That’s a catchy blog headline, I hope, or at least an important issue. But I’ve fooled you because while answering the question, I am going to discuss “audit” again. I wrote earlier that one kind of audit is performed by election officials to detect errors in voting machines, or to put it another way, to ensure that election results weren’t garbled by the computers used to create them. That sounds like a good thing to detect, and ensure, but how can we understand whether the detection is effective? Today’s post is the beginning of an answer to that question.

And it’s a very relevant question, because we know from last year’s experience in Humboldt County CA that malfunctions do occur. In fact, with just the right bad luck in the locales affected, perhaps only half a dozen Humboldt-sized, Humboldt-style glitches would have been required to swing MN’s close Coleman-Franken race.  And recall that each county has hundreds of opportunities for such a glitch! Five or ten malfunctions per thousands, across a medium-sized state, may not sound like a lot, but its enough to swing a major contest every few years.

To take a specific example, let’s look at the voting method of paper ballots, counted by machine partly  in polling places and partly in a central facility. (Similar issues apply to other voting methods including those using touch-screens or other direct-record devices.) One audit procedure is essentially a hand-count “spot check” or partial “re-do” of the machine count. Precincts are randomly selected to get a set of precincts with enough combined ballots to exceed some threshold percentage of the vote, say 1%. Then each of these precinct’s ballots are re-counted, for each contest, and the hand-count results compared to the machine count. There are often small variances — different interpretations by people and software — and these are scrutinized and documented to ensure that are in fact borderline interpretation cases or due to some other procedural, non-technical issue. Any substantial variation would be a sign of some potential machine malfunction, and would trigger further hand counts until the rules for the audit process are complete, or a full re-count is triggered by the audit procedure rules.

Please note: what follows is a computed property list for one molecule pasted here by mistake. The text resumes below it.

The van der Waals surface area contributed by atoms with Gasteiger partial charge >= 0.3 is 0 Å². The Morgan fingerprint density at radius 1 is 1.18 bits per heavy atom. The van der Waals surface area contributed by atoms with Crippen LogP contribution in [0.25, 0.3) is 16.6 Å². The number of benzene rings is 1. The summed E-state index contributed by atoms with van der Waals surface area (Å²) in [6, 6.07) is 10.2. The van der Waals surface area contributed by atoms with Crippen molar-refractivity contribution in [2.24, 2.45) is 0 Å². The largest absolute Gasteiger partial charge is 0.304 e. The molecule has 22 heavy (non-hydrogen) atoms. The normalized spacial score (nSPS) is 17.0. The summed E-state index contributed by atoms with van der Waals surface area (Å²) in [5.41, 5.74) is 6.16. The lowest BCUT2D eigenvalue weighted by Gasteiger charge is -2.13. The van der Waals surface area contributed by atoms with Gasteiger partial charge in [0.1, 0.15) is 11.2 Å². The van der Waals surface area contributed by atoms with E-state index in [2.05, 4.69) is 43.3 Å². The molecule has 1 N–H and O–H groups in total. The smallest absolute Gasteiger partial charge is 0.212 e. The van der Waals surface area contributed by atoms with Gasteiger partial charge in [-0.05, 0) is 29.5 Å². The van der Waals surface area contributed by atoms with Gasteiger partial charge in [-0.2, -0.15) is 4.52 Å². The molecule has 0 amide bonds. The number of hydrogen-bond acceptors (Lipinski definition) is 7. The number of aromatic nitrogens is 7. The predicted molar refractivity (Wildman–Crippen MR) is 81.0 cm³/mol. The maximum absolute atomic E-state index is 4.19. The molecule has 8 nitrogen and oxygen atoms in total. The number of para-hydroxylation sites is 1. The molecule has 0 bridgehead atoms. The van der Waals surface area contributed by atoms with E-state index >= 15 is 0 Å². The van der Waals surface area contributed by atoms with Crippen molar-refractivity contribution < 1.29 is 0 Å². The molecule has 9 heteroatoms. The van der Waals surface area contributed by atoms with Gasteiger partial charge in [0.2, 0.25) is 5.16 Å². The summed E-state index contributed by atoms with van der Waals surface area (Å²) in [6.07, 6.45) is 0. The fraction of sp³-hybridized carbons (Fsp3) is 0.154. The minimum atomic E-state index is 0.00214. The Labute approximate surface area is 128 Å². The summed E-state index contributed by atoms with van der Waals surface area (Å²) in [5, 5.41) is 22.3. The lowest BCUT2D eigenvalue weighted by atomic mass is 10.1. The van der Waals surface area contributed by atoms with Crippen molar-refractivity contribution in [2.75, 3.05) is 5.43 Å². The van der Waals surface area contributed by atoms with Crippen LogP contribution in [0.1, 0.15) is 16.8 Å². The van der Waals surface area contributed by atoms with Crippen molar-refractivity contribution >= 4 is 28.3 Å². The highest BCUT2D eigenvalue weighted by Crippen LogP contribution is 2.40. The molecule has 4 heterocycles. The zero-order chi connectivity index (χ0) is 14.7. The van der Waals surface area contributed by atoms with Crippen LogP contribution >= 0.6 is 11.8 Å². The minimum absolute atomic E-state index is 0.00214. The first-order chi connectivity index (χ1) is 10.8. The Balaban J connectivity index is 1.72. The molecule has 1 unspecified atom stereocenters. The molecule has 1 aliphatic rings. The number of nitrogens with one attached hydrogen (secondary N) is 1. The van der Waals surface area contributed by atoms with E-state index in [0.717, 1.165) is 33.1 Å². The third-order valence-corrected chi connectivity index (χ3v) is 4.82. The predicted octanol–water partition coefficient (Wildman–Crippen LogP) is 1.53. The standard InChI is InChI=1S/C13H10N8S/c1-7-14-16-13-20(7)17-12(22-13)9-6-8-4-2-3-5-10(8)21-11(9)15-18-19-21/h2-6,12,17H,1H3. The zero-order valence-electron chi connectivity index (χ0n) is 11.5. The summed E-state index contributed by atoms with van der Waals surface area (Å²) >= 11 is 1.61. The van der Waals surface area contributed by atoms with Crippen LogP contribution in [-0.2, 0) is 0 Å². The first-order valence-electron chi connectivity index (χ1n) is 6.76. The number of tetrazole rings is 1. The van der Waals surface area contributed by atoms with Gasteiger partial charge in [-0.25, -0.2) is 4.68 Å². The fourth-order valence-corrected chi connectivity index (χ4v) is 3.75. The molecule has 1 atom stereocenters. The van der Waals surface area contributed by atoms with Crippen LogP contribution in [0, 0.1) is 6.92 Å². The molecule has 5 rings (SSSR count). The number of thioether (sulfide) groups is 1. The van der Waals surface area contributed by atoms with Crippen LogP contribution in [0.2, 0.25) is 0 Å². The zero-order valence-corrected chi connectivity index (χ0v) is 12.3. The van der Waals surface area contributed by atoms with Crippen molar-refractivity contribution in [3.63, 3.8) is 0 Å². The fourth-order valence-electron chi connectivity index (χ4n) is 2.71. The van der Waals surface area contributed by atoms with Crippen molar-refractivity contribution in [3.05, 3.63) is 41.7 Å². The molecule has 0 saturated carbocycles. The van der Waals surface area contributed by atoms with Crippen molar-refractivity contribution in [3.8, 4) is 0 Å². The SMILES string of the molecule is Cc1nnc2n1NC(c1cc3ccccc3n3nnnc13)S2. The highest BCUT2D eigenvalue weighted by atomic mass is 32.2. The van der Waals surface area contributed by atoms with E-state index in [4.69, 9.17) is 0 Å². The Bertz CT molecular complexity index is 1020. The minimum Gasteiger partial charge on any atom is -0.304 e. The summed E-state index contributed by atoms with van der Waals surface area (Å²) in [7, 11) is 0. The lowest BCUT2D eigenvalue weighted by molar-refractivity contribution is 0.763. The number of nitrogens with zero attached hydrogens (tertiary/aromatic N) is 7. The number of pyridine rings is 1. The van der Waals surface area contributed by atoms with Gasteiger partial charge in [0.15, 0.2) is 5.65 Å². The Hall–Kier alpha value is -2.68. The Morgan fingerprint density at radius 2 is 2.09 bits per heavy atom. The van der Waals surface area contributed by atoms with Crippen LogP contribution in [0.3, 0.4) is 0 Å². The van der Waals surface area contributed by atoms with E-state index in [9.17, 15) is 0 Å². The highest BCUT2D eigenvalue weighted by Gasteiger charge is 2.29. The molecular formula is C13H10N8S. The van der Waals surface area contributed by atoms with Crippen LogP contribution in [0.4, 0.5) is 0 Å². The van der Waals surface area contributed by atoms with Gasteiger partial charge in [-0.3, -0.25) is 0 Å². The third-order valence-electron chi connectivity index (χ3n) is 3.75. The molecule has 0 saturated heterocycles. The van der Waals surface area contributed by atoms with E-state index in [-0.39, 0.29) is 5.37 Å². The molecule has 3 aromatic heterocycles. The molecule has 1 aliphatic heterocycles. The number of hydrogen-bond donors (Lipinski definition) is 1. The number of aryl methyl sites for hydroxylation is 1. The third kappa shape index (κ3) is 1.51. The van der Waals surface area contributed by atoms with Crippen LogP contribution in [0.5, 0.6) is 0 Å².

Fair enough, but in the typical case where 1% of a county’s paper ballots have been audited with no errors detected, what do we actually know? How confident can we be that the remaining unaudited ballots were correctly  machine-counted? What if a race is pretty darn close, say 2% margin of error, but not so close as to trigger a recount; if 1% of ballots were audited, what can we expect about the other 99% of ballots, and the chance that machine counting errors might change the election result?

Yes, I started a general question, and answered it with some more specific questions. But at least I didn’t bore you with too much more of the A-word. Coming soon, another post that answers the questions remaining from today, by explaining in simple terms what a “risk limiting audit” is, how it is different from the flat-percentage audit discussed today, and, finally, how you can tell for any election you want, whether the election officials were able to test whether election results were garbled by the computers used to create them.

— EJS